Why do some people get bored in retirement and others don’t?
Let me start by describing what many Americans do in their first year in retirement.
They travel (which includes, in most cases, the long-awaited “dream trip.”) They spend time with their grandchildren. They clean out the closets and the attic. They have a few lunches with former colleagues. And then the day comes when they look in the mirror and ask: What now?
So – the problem, if there is one, isn’t so much the initial plunge into retirement. Most people enjoy their newfound freedom. It is what happens after the first year that typically leads to problems — and boredom.
A fulfilling retirement, for the most part, has three ingredients: good health; a purpose, something that gives meaning to your days; and a good financial plan. Yes, “find your purpose” or “find your passion” might sound a bit trite. But it works.
So, how does one get this “passion?”
My suggestion: Forget the kids. It’s your turn to go to summer camp!
A growing number of travel groups are offering adults an opportunity to relive an experience that many regard as one of the best parts of childhood. Camps for adults have grown an estimated 10% a year over the past decade, to about 800 in all, says Internet Brands, owner of grownupcamps.com. A tally by the American Camp Association says a million adults went to camp last summer.
“It appeals to the inner child in all of us,” says Nancy Diamond, a marketing consultant to camps.
What defines an adult camp can be somewhat different from marshmallow roasts and sing-a-longs. Most let campers explore a hobby or live out a childhood fantasy. Accommodations range from rustic to luxurious.
“These programs remind us of summer camp,” says Ms. Diamond. “We participate in activities, develop new skills, and cultivate new friendships.”
What can I expect to do or learn?
How about analyzing a crime scene for possible clues, or jamming on stage in a rock ‘n’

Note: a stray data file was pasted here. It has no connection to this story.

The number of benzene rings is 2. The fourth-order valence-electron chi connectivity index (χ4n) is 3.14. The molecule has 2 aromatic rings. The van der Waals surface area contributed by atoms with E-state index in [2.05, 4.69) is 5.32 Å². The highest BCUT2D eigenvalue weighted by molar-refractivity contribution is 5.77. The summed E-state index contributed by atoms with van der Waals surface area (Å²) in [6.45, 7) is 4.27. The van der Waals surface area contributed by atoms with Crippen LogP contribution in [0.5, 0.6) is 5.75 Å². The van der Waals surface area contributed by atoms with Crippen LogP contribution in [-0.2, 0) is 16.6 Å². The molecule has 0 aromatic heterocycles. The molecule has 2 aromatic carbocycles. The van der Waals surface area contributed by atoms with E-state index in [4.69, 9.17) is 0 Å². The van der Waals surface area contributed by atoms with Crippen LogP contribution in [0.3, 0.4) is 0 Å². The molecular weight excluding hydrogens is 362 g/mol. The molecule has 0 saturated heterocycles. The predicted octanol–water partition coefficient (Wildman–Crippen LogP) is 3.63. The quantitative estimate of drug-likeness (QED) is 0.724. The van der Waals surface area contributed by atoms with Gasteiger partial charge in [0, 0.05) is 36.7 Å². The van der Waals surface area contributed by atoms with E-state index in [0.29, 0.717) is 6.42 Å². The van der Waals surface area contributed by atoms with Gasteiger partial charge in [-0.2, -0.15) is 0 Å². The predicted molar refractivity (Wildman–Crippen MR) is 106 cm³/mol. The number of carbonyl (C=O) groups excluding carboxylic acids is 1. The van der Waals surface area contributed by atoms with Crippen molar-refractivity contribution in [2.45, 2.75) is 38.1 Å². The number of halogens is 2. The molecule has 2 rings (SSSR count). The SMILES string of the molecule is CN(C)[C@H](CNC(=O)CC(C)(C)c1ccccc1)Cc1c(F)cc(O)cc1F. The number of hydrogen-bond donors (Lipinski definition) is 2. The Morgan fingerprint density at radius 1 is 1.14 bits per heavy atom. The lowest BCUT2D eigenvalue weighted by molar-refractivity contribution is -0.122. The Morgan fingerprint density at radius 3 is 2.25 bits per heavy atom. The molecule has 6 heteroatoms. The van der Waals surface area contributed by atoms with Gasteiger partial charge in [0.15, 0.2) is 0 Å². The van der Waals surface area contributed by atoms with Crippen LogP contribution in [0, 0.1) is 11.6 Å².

roll band. What about digging for undiscovered treasurers of the past.
For many of us, summer camp evokes memories of long, carefree days of fishing, swimming, crafts and campfires — not to mention all the new friends we’d meet. But who says we have to let go of those experiences as we age?
Here are some other ideas to get you thinking:
Master a new craft:
If arts and crafts was your favorite part of the camp experience, why not make them the focus of your vacation? Road Scholar has a full complement of hands-on programs focusing on a particular skill or art form. Most programs are seven days and six nights and all meals and accommodations are provided. Go to Road scholar for a variety of bucket list check-offs.
The Welded Projects and Sculpture for the Home and Garden program in Williamsburg, Massachusetts teaches you how to make practical and decorative items that will stand up to the weather. After a full day of expert-led courses and studio time, enjoy evening activities like movies and artist talks.
Programs start at $749, and include most materials and gratuities. Other options include fiber arts, glass bead making, drawing, painting and woodworking (to name a few!) For a full list of programs, visit roadscholar.org.
Train to be an astronaut:
Who didn’t want to be an astronaut when they were young? You don’t have to cash out your retirement savings for a $200,000 ticket on Virgin Galactic to make that dream a reality — there’s a Space Camp for adults too. For a more modest $549, you can spend three days and two nights at the Adult Space Academy at the U.S. Space and Rocket Center in Huntsville, Alabama.
During your stay, you’ll get to train on Astronaut Simulators — including a 1/6th Gravity Chair and Multi-Axis Trainer — plus build and launch your own model rocket. Of course, learning more about space is also part of the fun. (You are in one of the world’s largest space museums, after all.) Tuition includes all meals and onsite accommodations — you just need to worry about getting there.
Dig for dinosaur bones:
What if dinosaurs were more your style when you were a kid? You won’t just be pretending to be a paleontologist in Road Scholar’s Digging for Dinosaurs: The Jurassic Experience program. You’ll earn a Basic Field Techniques Certification as you excavate bones and identify specimens in Wyoming’s Wind River Canyon. You’ll learn the techniques and tools of the trade from experts and conduct fieldwork in dinosaur quarries. (Your dinosaur education also includes tours of dig sites and the Wyoming Dinosaur Center.)
Expect to pay $749 for this six-day, five-night adventure. You won’t have to rough it in a tent — the fee includes hotel accommodations and restaurants.
And this is just an extremely short list of ideas to help you find your purpose in retirement. I personally would look at Road Scholar suggestions to start your journey. That should lead you to the internet to look for specifics. With this in mind…you will never be bored!
So, have you been bored in retirement? Join the dialogue…let us know your solutions or experiences.
As always, I am…the Boomer Explorer.